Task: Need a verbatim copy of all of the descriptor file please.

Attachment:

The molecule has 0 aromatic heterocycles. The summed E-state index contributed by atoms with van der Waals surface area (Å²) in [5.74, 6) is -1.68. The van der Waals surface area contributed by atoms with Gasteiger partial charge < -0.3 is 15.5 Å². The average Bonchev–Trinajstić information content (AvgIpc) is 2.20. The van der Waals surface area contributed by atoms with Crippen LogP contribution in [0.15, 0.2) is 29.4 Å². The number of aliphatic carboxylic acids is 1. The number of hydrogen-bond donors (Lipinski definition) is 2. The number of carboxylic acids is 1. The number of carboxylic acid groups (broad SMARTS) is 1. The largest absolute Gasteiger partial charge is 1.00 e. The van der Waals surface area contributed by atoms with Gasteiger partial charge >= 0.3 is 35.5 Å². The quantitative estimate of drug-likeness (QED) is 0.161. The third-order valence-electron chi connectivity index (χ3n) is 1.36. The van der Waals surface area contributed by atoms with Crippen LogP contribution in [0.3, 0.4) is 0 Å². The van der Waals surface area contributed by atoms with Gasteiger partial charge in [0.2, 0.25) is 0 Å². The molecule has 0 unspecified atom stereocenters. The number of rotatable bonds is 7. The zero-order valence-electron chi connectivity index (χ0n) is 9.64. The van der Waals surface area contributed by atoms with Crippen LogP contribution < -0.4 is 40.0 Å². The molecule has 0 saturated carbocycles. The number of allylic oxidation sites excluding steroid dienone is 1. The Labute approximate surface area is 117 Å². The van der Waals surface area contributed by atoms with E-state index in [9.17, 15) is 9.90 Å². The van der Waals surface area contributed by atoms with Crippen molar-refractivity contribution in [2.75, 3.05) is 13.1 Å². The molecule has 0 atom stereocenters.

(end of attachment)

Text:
The molecule has 0 aromatic heterocycles. The summed E-state index contributed by atoms with van der Waals surface area (Å²) in [5.74, 6) is -1.68. The van der Waals surface area contributed by atoms with Gasteiger partial charge < -0.3 is 15.5 Å². The average Bonchev–Trinajstić information content (AvgIpc) is 2.20. The van der Waals surface area contributed by atoms with Crippen LogP contribution in [0.15, 0.2) is 29.4 Å². The number of aliphatic carboxylic acids is 1. The number of hydrogen-bond donors (Lipinski definition) is 2. The number of carboxylic acids is 1. The number of carboxylic acid groups (broad SMARTS) is 1. The largest absolute Gasteiger partial charge is 1.00 e. The van der Waals surface area contributed by atoms with Gasteiger partial charge >= 0.3 is 35.5 Å². The quantitative estimate of drug-likeness (QED) is 0.161. The third-order valence-electron chi connectivity index (χ3n) is 1.36. The van der Waals surface area contributed by atoms with Crippen LogP contribution in [0.3, 0.4) is 0 Å². The van der Waals surface area contributed by atoms with Gasteiger partial charge in [0.2, 0.25) is 0 Å². The molecule has 0 unspecified atom stereocenters. The number of rotatable bonds is 7. The zero-order valence-electron chi connectivity index (χ0n) is 9.64. The van der Waals surface area contributed by atoms with Crippen LogP contribution < -0.4 is 40.0 Å². The molecule has 0 saturated carbocycles. The number of allylic oxidation sites excluding steroid dienone is 1. The Labute approximate surface area is 117 Å². The van der Waals surface area contributed by atoms with E-state index in [9.17, 15) is 9.90 Å². The van der Waals surface area contributed by atoms with Crippen molar-refractivity contribution in [2.75, 3.05) is 13.1 Å². The molecule has 0 atom stereocenters.